For Today’s College Students: Less Booze, More Weed

For Today’s College Students: Less Booze, More Weed

The coronavirus pandemic has infected 41 million and killed nearly 700,000 people in the United States. The lockdown necessitated by the viral pandemic has upended economies and moved classes to bedrooms. It may have also contributed to another change for college students: more weed, less booze.

A new study, funded by National Institute on Drug Abuse, entitled “Monitoring the Future,” finds that 44 percent of college students reported using marijuana in 2020 (an increase from 38 percent in 2015). Daily or near daily marijuana usage rose from 5 percent to 8 percent in five years.

Reported alcohol use among college students was 56 percent, down from 62 percent in 2019. Binge-drinking — five or more drinks in one outing at least once in two weeks — dropped from 32 percent to 24 percent. These trends may reflect attempts to cope with the global health crisis.

“The pandemic seems to have actually made marijuana into an alternative to escape the monotony of isolation,” said Nora Volkow, director of the federal government’s National Institute on Drug Abuse. “It’s made life become more boring, more stressful. So if drugs let you experience that completely different mental state, I wonder whether that would be a factor that leads people to use them.”

“That’s definitely one the greatest pandemic effects. We clearly see that young people use alcohol as something to be taken at parties and gatherings,” said John Schulenberg, a psychology professor at the University of Michigan and the study’s principal investigator. “With the pandemic, those weren’t happening, so the alcohol intake and binge drinking dropped.”

The study also showed a four-percentage-point increase in psychedelic drug use. College students’ hallucinogen consumption was up from 5 percent in 2019 to 9 percent in 2020. Use of these drugs among noncollege young adults increased from 8 to 10 percent.

According to Susan A. Stoner, a research scientist at the University of Washington’s Addictions, Drug and Alcohol Institute, using substances to reduce anxiety “could increase the risk of development of substance use disorders.”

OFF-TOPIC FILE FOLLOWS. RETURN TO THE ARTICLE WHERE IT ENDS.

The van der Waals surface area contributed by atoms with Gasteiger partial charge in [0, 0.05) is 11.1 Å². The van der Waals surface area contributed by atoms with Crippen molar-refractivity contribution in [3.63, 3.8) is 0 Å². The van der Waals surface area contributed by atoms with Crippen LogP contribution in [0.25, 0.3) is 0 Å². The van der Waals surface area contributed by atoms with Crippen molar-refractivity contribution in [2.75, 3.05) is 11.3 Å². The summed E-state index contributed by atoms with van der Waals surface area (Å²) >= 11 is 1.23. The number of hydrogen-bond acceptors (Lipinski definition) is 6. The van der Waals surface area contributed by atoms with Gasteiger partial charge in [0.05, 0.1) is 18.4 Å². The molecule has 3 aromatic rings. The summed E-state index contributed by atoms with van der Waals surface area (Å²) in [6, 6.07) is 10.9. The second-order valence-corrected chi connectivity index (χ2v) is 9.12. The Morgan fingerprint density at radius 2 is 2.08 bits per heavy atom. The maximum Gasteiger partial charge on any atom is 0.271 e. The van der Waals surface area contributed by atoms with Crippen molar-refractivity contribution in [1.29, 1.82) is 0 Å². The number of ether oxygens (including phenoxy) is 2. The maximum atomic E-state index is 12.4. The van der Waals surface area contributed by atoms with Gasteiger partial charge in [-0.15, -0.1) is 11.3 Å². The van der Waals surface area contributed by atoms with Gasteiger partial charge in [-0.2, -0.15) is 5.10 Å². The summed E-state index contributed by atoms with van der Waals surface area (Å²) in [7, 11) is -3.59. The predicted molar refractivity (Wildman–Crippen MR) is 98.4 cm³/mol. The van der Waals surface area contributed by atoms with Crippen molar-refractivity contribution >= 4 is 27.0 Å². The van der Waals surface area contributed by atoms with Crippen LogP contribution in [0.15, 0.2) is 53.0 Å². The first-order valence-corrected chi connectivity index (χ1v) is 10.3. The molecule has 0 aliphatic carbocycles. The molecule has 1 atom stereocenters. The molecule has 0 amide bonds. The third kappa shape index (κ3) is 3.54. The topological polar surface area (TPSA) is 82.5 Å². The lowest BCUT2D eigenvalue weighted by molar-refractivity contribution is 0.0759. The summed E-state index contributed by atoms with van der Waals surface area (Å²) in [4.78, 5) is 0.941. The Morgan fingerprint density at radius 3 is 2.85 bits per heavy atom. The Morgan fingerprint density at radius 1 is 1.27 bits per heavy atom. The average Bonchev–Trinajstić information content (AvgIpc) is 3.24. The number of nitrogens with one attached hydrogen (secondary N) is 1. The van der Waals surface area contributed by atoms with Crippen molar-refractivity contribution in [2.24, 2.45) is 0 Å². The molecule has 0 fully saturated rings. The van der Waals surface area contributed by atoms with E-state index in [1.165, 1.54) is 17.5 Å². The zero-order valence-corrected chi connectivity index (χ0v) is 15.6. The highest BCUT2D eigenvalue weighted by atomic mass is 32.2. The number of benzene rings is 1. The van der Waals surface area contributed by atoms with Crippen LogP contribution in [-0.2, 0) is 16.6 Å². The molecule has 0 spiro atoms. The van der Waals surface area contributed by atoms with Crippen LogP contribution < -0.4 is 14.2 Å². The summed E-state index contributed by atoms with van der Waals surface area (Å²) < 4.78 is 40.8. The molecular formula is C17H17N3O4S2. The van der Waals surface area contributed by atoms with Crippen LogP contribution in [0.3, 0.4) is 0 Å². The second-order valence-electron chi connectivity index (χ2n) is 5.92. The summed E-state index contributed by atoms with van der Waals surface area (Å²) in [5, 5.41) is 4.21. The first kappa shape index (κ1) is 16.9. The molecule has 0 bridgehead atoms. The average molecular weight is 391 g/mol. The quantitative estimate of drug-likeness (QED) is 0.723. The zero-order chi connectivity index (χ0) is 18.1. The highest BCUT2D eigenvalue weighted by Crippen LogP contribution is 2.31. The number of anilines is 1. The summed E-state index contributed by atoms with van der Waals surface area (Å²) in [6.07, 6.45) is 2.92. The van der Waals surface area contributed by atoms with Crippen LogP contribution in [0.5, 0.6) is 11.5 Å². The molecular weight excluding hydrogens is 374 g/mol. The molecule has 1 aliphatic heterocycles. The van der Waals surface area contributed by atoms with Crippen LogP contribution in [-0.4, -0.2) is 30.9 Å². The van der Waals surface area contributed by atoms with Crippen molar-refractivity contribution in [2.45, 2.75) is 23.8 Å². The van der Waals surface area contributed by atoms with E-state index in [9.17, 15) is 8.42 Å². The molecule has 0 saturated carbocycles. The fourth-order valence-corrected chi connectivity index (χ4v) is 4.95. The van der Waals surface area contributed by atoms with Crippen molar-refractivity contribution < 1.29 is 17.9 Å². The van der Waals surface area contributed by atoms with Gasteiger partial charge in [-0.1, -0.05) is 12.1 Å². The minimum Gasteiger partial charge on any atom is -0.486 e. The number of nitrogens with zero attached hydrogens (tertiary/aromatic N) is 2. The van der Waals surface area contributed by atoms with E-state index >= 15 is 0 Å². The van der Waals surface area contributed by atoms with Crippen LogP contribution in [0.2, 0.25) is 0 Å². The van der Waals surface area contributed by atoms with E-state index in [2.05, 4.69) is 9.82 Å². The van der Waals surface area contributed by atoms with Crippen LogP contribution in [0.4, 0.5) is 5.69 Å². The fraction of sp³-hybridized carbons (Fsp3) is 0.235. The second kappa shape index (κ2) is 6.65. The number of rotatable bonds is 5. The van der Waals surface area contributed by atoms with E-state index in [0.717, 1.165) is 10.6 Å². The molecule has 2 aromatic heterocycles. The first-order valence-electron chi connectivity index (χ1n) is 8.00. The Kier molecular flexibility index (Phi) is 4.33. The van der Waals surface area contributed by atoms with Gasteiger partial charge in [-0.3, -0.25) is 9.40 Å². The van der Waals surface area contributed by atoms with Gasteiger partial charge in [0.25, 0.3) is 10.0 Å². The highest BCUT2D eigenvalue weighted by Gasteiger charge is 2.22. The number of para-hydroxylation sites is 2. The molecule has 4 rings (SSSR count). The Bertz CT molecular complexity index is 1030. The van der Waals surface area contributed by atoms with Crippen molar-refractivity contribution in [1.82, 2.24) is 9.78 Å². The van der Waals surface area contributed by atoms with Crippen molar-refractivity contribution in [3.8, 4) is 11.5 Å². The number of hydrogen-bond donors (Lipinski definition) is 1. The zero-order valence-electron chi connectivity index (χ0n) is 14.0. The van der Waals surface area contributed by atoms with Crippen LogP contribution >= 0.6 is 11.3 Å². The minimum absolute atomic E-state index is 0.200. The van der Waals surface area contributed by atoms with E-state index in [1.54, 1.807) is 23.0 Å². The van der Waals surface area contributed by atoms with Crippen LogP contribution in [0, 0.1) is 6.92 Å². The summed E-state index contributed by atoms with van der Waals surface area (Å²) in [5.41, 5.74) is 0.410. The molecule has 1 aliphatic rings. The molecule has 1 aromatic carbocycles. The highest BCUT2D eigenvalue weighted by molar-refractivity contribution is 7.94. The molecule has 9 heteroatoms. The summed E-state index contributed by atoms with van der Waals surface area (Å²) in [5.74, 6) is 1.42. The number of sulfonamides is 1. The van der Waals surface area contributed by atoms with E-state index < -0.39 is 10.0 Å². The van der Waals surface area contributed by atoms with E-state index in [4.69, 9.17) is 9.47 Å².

“Some may also find that cannabis use can acutely increase anxiety, particularly in new users,” Stoner said.

Another distressing finding from the survey was a significant drop in the drug’s perceived risk.

“It’s at an all-time low among the 18- to 20-year-olds, with only 24 percent believing marijuana use poses a great risk of harm,” Schulenberg said. “And it’s really not just college students, it’s society in general. This can be quite dangerous.”

Research shows that these substances pose significant harm to young people’s development when they are consumed routinely.

“It’s concerning because we know that marijuana use, and particularly when it is in regular use … it’s associated to the higher risk of psychosis,” Volkow said. “And on the other one, the use of marijuana increasingly being associated with suicidal thinking — all while young people are going through a very significant and stressful situation to begin with.”

After analyzing data from a NIDA study of 280,000 people ages 18-35 that she worked on, Volkow found that marijuana users are more prone to suicidal thoughts, plans, and attempts.

“We still haven’t solved the problem of the pandemic, and it’s still generated an enormous amount of stress,” said Volkow. “The mental health consequences of stress from the pandemic will be very persistent, and we’ll persevere after we control the virus. Emotional symptoms of distress place people at risk for taking more drugs.”

Funded by National Institute on Drug Abuse, the “Monitoring the Future” study, has been tracking drug use among college students and noncollege adults ages 19-22 since 1980.

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